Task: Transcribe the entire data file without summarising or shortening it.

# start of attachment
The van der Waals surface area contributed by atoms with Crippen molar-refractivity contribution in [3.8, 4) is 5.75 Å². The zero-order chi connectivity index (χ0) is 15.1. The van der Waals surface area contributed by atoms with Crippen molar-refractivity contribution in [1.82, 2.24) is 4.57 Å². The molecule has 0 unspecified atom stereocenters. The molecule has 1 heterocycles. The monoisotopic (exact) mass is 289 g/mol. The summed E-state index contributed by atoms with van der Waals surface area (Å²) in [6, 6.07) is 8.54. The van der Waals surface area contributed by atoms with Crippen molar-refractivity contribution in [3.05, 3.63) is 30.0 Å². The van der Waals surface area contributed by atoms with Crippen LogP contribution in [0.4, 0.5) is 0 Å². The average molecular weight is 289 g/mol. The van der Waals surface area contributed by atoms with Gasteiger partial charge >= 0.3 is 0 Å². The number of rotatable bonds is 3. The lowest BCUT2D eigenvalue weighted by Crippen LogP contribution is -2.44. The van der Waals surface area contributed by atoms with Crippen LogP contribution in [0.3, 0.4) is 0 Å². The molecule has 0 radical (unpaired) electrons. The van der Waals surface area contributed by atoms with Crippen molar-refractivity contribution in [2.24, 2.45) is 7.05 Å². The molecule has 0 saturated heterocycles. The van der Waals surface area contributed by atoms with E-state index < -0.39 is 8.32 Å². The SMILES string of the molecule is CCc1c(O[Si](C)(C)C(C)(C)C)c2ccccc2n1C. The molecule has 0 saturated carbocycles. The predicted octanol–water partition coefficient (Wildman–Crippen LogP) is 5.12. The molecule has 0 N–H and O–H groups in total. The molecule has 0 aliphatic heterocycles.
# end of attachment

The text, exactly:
The van der Waals surface area contributed by atoms with Crippen molar-refractivity contribution in [3.8, 4) is 5.75 Å². The zero-order chi connectivity index (χ0) is 15.1. The van der Waals surface area contributed by atoms with Crippen molar-refractivity contribution in [1.82, 2.24) is 4.57 Å². The molecule has 0 unspecified atom stereocenters. The molecule has 1 heterocycles. The monoisotopic (exact) mass is 289 g/mol. The summed E-state index contributed by atoms with van der Waals surface area (Å²) in [6, 6.07) is 8.54. The van der Waals surface area contributed by atoms with Crippen molar-refractivity contribution in [3.05, 3.63) is 30.0 Å². The van der Waals surface area contributed by atoms with Crippen LogP contribution in [0.4, 0.5) is 0 Å². The average molecular weight is 289 g/mol. The van der Waals surface area contributed by atoms with Gasteiger partial charge >= 0.3 is 0 Å². The number of rotatable bonds is 3. The lowest BCUT2D eigenvalue weighted by Crippen LogP contribution is -2.44. The van der Waals surface area contributed by atoms with Crippen LogP contribution in [0.3, 0.4) is 0 Å². The molecule has 0 radical (unpaired) electrons. The van der Waals surface area contributed by atoms with Crippen molar-refractivity contribution in [2.24, 2.45) is 7.05 Å². The molecule has 0 saturated heterocycles. The van der Waals surface area contributed by atoms with E-state index < -0.39 is 8.32 Å². The SMILES string of the molecule is CCc1c(O[Si](C)(C)C(C)(C)C)c2ccccc2n1C. The molecule has 0 saturated carbocycles. The predicted octanol–water partition coefficient (Wildman–Crippen LogP) is 5.12. The molecule has 0 N–H and O–H groups in total. The molecule has 0 aliphatic heterocycles.